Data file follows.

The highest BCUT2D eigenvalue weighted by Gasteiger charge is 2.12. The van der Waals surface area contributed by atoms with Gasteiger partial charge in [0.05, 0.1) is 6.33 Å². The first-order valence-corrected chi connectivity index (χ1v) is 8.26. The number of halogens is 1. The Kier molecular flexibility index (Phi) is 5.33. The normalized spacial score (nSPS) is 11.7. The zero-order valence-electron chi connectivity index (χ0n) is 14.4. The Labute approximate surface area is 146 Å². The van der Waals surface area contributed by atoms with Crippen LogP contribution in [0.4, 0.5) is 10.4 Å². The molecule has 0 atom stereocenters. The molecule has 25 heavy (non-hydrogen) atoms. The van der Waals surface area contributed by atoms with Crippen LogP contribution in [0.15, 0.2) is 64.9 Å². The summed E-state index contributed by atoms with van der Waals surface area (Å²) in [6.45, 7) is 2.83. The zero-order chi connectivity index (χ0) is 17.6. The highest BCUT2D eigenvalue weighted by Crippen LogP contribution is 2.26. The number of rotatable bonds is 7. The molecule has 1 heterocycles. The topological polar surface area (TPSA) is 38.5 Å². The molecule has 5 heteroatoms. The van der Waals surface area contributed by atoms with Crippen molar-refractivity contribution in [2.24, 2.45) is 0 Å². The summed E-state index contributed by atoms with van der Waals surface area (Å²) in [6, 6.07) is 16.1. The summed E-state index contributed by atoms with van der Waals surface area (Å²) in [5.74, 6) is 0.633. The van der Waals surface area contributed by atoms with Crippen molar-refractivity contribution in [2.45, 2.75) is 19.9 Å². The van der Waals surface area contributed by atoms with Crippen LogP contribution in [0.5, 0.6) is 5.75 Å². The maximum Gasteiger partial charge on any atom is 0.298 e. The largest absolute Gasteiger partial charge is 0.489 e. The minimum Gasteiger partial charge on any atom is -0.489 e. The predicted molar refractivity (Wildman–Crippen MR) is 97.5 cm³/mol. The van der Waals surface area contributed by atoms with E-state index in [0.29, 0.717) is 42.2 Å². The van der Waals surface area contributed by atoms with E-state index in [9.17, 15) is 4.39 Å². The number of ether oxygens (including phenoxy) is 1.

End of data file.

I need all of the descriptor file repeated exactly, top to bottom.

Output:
The highest BCUT2D eigenvalue weighted by Gasteiger charge is 2.12. The van der Waals surface area contributed by atoms with Gasteiger partial charge in [0.05, 0.1) is 6.33 Å². The first-order valence-corrected chi connectivity index (χ1v) is 8.26. The number of halogens is 1. The Kier molecular flexibility index (Phi) is 5.33. The normalized spacial score (nSPS) is 11.7. The zero-order valence-electron chi connectivity index (χ0n) is 14.4. The Labute approximate surface area is 146 Å². The van der Waals surface area contributed by atoms with Crippen LogP contribution in [0.4, 0.5) is 10.4 Å². The molecule has 0 atom stereocenters. The molecule has 25 heavy (non-hydrogen) atoms. The van der Waals surface area contributed by atoms with Crippen LogP contribution in [0.15, 0.2) is 64.9 Å². The summed E-state index contributed by atoms with van der Waals surface area (Å²) in [6.45, 7) is 2.83. The zero-order chi connectivity index (χ0) is 17.6. The highest BCUT2D eigenvalue weighted by Crippen LogP contribution is 2.26. The number of rotatable bonds is 7. The molecule has 1 heterocycles. The topological polar surface area (TPSA) is 38.5 Å². The molecule has 5 heteroatoms. The van der Waals surface area contributed by atoms with Crippen molar-refractivity contribution in [2.24, 2.45) is 0 Å². The summed E-state index contributed by atoms with van der Waals surface area (Å²) in [6, 6.07) is 16.1. The summed E-state index contributed by atoms with van der Waals surface area (Å²) in [5.74, 6) is 0.633. The van der Waals surface area contributed by atoms with Crippen molar-refractivity contribution in [2.45, 2.75) is 19.9 Å². The van der Waals surface area contributed by atoms with Crippen LogP contribution in [0.5, 0.6) is 5.75 Å². The maximum Gasteiger partial charge on any atom is 0.298 e. The largest absolute Gasteiger partial charge is 0.489 e. The minimum Gasteiger partial charge on any atom is -0.489 e. The predicted molar refractivity (Wildman–Crippen MR) is 97.5 cm³/mol. The van der Waals surface area contributed by atoms with E-state index in [0.29, 0.717) is 42.2 Å². The van der Waals surface area contributed by atoms with E-state index in [9.17, 15) is 4.39 Å². The number of ether oxygens (including phenoxy) is 1.